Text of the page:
Arriving at Amen

Seven Catholic Prayers That Even I Can Offer

By Leah Libresco

Ave Maria Press, May 2015

192 pages, $15.95

 

Part memoir and part meditation, Arriving at Amen: Seven Catholic Prayers That Even I Can Offer is Leah Libresco’s spiritual journey as an atheist convert to Catholicism. The Catechism of the Catholic Church describes prayer as God’s gift to us. Libresco’s book then serves as a tool of how we might better utilize that gift.

Organized through seven different spiritual practices that supported her pilgrimage of faith, each chapter explores the depth and richness of prayer and is colored by personal experience. Arriving at Amen takes the reader through petitionary prayer, confession, examen, the Rosary, Divine Office, lectio divina (prayerful reading of Scripture) and the Mass — all of which have been formative in Libresco’s own awakening to the reality that prayer is more than rhythm and repetition; but even so, both are helpful for entering into greater communion with the divine.

As a fresh 2011 Yale graduate, it was Libresco’s tenacious pursuit of truth and consistency that led her to the Catholic faith a year later. 

She begins by comparing her own story to that of the famed Inspector Javert of Victor Hugo’s Les Miserables. As Javert and Libresco both learn, truth is more than rules, duties or obligations, and fully accepting that entails learning to embrace mercy. Mercy, as Libresco discovers, is more than a concept — it’s rooted in a Person. And prayer is a primary means to understanding and deepening that relationship.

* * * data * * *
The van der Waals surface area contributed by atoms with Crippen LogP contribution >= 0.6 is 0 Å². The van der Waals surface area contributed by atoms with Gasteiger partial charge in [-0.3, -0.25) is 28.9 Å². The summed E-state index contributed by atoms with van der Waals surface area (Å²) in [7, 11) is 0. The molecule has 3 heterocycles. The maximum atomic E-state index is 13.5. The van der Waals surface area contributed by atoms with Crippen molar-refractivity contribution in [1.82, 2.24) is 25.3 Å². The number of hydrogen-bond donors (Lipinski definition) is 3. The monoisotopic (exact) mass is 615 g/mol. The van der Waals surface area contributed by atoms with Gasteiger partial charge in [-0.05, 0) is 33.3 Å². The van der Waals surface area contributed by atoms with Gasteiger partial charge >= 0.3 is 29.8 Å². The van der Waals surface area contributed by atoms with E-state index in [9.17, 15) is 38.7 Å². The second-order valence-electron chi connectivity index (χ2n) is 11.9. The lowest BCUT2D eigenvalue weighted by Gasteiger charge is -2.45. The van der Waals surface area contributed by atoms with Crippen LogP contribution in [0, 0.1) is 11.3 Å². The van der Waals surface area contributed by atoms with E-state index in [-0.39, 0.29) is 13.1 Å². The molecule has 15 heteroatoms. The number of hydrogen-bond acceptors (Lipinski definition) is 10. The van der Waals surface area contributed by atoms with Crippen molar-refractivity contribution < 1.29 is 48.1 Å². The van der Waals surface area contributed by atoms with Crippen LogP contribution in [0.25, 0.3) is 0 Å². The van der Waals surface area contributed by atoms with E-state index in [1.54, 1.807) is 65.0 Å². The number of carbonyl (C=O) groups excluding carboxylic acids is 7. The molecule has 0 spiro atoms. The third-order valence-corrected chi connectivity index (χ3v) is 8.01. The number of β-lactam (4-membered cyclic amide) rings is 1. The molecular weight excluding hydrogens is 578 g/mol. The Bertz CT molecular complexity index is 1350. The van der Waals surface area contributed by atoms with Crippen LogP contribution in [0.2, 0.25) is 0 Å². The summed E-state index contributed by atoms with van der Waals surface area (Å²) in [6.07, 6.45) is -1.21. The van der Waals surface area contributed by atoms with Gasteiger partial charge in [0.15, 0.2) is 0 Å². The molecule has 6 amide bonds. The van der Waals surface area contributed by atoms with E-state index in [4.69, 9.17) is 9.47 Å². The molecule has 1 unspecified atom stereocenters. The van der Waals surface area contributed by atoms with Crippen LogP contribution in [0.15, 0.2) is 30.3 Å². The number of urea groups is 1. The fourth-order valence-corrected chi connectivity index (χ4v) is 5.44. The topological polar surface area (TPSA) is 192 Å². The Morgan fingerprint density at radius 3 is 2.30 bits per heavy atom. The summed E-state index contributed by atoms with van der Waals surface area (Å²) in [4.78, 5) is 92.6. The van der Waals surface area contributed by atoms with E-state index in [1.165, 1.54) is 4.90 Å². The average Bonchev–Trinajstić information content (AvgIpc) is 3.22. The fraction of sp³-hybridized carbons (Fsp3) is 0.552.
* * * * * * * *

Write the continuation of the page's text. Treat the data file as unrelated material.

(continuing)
In exploring the often-taken-for-granted act of petitionary prayer, she reminds us to invoke the intercession of the saints by naming the person or problem that needs prayer and leaving the rest up to the experts who have gone before us. Through the act of confession and being given penance we are taught that penance isn’t about fairness or justice — it’s an occasion to experience mercy even in the aftermath of sin. In praying the Rosary, she highlights the storytelling dimension to this great prayer, where we are offered the occasion to place ourselves in the greatest drama of redemption of all time and reflect on the mystery of salvation.

At times practical, at other times mystical, Arriving at Amen is a reminder of how devotion through prayer is an indispensable part of the faith.

Throughout the book, it’s evident how much Libresco’s own love of language has been an essential part of her growing romance with the language of prayer. Few writers have the ability to weave together the likes of Shakespeare, Stephen Sondheim and Simon Peter and not distract the reader in the process. Libresco success on this front makes the book all the more readable and a vibrant prayer life all the more desirable. 

As Pope Francis recently recalled, “Our prayer cannot be reduced to an hour on Sundays. It is important to have a daily relationship with the Lord.”

Catholics seeking to heed this instruction will be well served by Libresco’s Arriving at Amen.

Christopher White writes from New York.